Recently, while working with a customer and tuning some queries, we spotted a query that seemed odd. Something about it wasn't right. After some more investigation, the developer recognized the query as a one generated by Entity-Framework and using the SplitQuery feature. This was new to me. It's the first time I encountered this feature, so I went to learn about it.
Now that I know what it is and how it works, I can tell you that it's a terrible feature in most cases. Developers should avoid using it, unless there is a good reason to use it (which I doubt).
So what is the SplitQuery feature in Entity-Framework?
You can read about it here. According to that article, if you have a one-to-many relationship between two or more entities (tables), and you want to query both entities, then EF will generate a query with a join between the tables.
Here is an example query from the article:
SELECT [b].[BlogId], [b].[OwnerId], [b].[Rating], [b].[Url], [p].[PostId], [p].[AuthorId], [p].[BlogId], [p].[Content], [p].[Rating], [p].[Title] FROM [Blogs] AS [b] LEFT JOIN [Post] AS [p] ON [b].[BlogId] = [p].[BlogId] ORDER BY [b].[BlogId], [p].[PostId]
The article then describes a problem with this approach, called "cartesian explosion" problem:
If a typical blog has multiple related posts, rows for these posts will duplicate the blog's information. This duplication leads to the so-called "cartesian explosion" problem. As more one-to-many relationships are loaded, the amount of duplicated data may grow and adversely affect the performance of your application.
So as a developer, what you can do to avoid this problem is to use the SplitQuery feature. If you instruct EF to split the above query, it will result in two queries executed one after the other:
SELECT [b].[BlogId], [b].[OwnerId], [b].[Rating], [b].[Url] FROM [Blogs] AS [b] ORDER BY [b].[BlogId] SELECT [p].[PostId], [p].[AuthorId], [p].[BlogId], [p].[Content], [p].[Rating], [p].[Title], [b].[BlogId] FROM [Blogs] AS [b] INNER JOIN [Post] AS [p] ON [b].[BlogId] = [p].[BlogId] ORDER BY [b].[BlogId]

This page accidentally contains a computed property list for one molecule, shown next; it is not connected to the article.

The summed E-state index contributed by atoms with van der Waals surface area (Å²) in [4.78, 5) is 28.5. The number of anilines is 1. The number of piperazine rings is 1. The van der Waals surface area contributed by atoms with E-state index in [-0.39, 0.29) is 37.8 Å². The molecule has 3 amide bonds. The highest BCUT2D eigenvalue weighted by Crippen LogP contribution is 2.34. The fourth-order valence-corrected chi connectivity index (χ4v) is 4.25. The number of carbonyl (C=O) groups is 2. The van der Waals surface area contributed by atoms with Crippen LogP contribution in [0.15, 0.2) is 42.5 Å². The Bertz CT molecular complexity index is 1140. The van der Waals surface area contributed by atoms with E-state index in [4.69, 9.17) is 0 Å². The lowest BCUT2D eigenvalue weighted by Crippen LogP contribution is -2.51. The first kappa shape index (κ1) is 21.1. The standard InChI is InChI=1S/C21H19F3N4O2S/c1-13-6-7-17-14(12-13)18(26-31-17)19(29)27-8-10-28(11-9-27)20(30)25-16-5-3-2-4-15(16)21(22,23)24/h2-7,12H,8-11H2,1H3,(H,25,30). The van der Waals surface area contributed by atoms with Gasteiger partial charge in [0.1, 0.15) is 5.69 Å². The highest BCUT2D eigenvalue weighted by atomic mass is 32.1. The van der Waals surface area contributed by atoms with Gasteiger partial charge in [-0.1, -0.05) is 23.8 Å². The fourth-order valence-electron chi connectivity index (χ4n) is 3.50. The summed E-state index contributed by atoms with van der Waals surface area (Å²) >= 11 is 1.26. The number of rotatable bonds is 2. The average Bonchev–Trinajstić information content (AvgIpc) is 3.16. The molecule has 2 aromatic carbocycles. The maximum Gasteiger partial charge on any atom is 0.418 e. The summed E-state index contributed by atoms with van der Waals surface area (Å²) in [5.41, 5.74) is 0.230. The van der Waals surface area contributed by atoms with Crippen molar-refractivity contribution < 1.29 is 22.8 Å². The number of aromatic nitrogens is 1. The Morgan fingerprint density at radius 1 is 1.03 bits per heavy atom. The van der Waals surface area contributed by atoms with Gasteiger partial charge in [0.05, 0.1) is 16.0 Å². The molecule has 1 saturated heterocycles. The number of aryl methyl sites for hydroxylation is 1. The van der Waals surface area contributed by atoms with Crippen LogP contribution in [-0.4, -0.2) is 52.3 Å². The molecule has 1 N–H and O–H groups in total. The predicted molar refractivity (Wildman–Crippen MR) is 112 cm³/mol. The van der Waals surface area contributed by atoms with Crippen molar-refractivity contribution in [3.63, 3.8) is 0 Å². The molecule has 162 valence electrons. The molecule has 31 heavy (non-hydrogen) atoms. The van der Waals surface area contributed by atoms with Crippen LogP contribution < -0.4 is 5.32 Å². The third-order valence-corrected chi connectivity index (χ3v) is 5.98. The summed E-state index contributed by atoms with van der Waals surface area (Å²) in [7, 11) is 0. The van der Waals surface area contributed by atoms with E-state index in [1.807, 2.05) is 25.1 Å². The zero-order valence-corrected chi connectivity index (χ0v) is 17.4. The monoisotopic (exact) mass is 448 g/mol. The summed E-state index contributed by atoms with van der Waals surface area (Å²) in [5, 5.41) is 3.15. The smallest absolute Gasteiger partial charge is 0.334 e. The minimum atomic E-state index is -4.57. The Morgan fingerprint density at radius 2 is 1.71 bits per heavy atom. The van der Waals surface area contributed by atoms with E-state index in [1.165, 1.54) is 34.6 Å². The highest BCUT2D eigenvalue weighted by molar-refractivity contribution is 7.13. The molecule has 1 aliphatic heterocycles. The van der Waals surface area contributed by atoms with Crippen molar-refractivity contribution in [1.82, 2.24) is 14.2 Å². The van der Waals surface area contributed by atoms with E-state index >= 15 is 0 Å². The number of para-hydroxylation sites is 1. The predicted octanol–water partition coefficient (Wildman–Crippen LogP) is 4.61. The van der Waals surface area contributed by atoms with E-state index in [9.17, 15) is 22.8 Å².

The idea is to reduce the amount of data that the database sends to the client. All the columns from the [Blogs] table will be returned only once per blog instead of being duplicated across posts. This results in less network traffic and less memory footprint on the client.
But this is bad for so many reasons:
It results in two queries instead of just one. These queries are executed serially, one after the other. The Blogs table is accessed twice. All of this leads to more load on the database, and in most cases it will degrade performance instead of improving it.
If there is a foreign key between the tables (on the BlogId column), then the second query doesn't even have to join to the Blogs table. It only needs data from the Posts table, so it could have been much simpler. Unfortunately, as it seems, EF generates the second query with a join, even when there is a foreign key.
The client application now has two datasets, and it is responsible for joining them together. The database engine is an expert in joining tables. This is what it does best. It has several join algorithms to choose from, and it can leverage all kinds of data structures, like indexes and bitmaps, to run joins faster. It would be a waste to implement the join in the client application instead of letting the database handle it.
When the single query is split into two queries, there is a risk of data inconsistency. If data changes in between the executions of the two queries, you might get results from the first query that are inconsistent with the results from the second query.
When would this feature make sense?
I would say that it might make sense to use it if all the following conditions apply:
You need to return many columns and/or columns with large data types from the parent table, such that the average row size is very large.
You need to return a large number of rows from the parent table.
On average, there are many rows in the child table for each row in the parent table (e.g. many posts per blog).
You don't care about data consistency, or it can't happen with your workload.
Even if all of these conditions apply, I would still test performance with and without the SplitQuery feature. My guess is that in most cases, it would be better not to use this feature.
And even if it runs better when splitting the query, I would still prefer to write a stored procedure with an optimized SQL batch to handle this case, rather than let EF to generate the queries. But that's me.
Bottom line: avoid using the SplitQuery feature in Entity-Framework, unless you have a good reason and you know what you're doing.